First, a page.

Sources of Magnesium for Horses Including Whole Foods

Pumpkins - Rich source of magnesium for horses.
Pumpkins - Rich source of magnesium for horses. - Frenchtowner

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Magnesium. You hear about it a lot these days, particularly when it comes to treating obese horses, especially those with the telltale sign of insulin resistance: stubborn fat deposits along the crest of the neck and back, and behind the shoulders.

And since magnesium is also involved with maintaining normal neuromuscular activity, supplementing it can have a dramatic impact on calming behavior, easing sensitivity, and improving muscle function and endurance.

How much magnesium for your horse?

The insulin resistant animal responds well to large amounts of supplemental magnesiumi. However, magnesium needs to be balanced with calcium because calcium competes with it for absorption; therefore the magnesium content should be at least half that of calcium.

Importance of nutritional balance in horses

Importance of nutritional balance in horses

Since magnesium is involved with maintaining normal neuromuscular activity, supplementing it can have a dramatic impact on behavior, improved muscle function and endurance.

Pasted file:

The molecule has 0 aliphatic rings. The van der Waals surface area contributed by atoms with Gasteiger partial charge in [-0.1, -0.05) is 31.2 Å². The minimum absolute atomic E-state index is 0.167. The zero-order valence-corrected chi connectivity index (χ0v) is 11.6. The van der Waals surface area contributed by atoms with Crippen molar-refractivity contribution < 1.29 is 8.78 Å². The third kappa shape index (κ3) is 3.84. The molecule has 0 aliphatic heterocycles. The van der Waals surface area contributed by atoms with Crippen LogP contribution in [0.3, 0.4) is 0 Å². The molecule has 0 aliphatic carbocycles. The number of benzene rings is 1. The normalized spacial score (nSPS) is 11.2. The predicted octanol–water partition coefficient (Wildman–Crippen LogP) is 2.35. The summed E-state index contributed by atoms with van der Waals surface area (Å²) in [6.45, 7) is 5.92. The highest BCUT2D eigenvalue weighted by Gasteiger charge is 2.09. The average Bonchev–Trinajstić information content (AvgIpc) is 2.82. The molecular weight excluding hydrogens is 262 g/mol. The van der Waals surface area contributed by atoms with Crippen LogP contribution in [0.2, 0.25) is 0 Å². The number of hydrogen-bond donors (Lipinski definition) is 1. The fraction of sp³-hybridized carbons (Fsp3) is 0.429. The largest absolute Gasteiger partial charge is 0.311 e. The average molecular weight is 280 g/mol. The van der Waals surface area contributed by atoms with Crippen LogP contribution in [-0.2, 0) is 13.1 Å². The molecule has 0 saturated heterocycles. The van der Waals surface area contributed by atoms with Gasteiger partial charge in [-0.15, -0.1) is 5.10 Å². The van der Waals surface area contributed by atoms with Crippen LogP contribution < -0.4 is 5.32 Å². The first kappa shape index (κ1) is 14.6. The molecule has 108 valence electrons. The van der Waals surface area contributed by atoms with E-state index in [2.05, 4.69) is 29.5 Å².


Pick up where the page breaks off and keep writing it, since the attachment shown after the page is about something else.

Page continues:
Forages grown in areas of acidic or clay soils are typically low in magnesium. Compound this with low bioavailability, and your equine friend may be getting just enough to prevent a deficiency but not quite enough to maintain normal hormonal and nervous system functioning.

To help with regional fat deposits, I recommend supplementing magnesium to bring it in line with calcium. A 2:1 ratio of Ca:Mg is appropriate and can be as high as 1:1.

Consider this example: Your hay contains .25% magnesium and .60% calcium. Twenty pounds provides 22.7 grams of magnesium (20 lb X 454 g/lb X .0025) and 54.5 grams of calcium (20 lbs X 454 g/lb X .0060). Assume that only 50% of the magnesium from your hay is absorbed; therefore, only 11.35 grams of magnesium is provided by this hay.

Supplement additional magnesium to bring the Ca:Mg ratio to 2:1ii. So in this example, you should supplement an additional 16 grams of magnesium to bring the Ca:Mg ratio into balance.

Obviously it is best to test your hay before supplementing magnesium. If this is not feasible, offer your 1000 lb horse a more conservative amount -- say 10 grams per day. Continue supplementing until you see the fat pads start to diminish (can take several months); then reduce the amount of magnesium by half.

To help with behavior or muscular issues, experiment by adding 3 to 10 grams of magnesium to the diet. Results should be seen within a week; if not, magnesium is not the issue.

Inorganic sources and absorption

Magnesium found in forages and feedstuffs is not well absorbed – only 40 to 60 percent. This has a lot to do with competition from calcium.

Consequently, inorganic sources such as magnesium oxide, citrate, and sulfate have a higher absorption rate (70%) than magnesium found in natural sourcesiii. Comparisons between three inorganic sources are shown below:

Commonly Supplemented Inorganic Magnesium Sources and Concentrations


Percent Mg

Amount needed to provide
5 g of Mgiv


Magnesium oxide


8.9 g

Readily absorbed and most concentrated.

Magnesium citrate


45.5 g

Most easily absorbed but low concentration, necessitating larger amounts.

Magnesium sulfate


51.0 g

Epsom salt. Poorly absorbed and has a high laxative effect.

Whole foods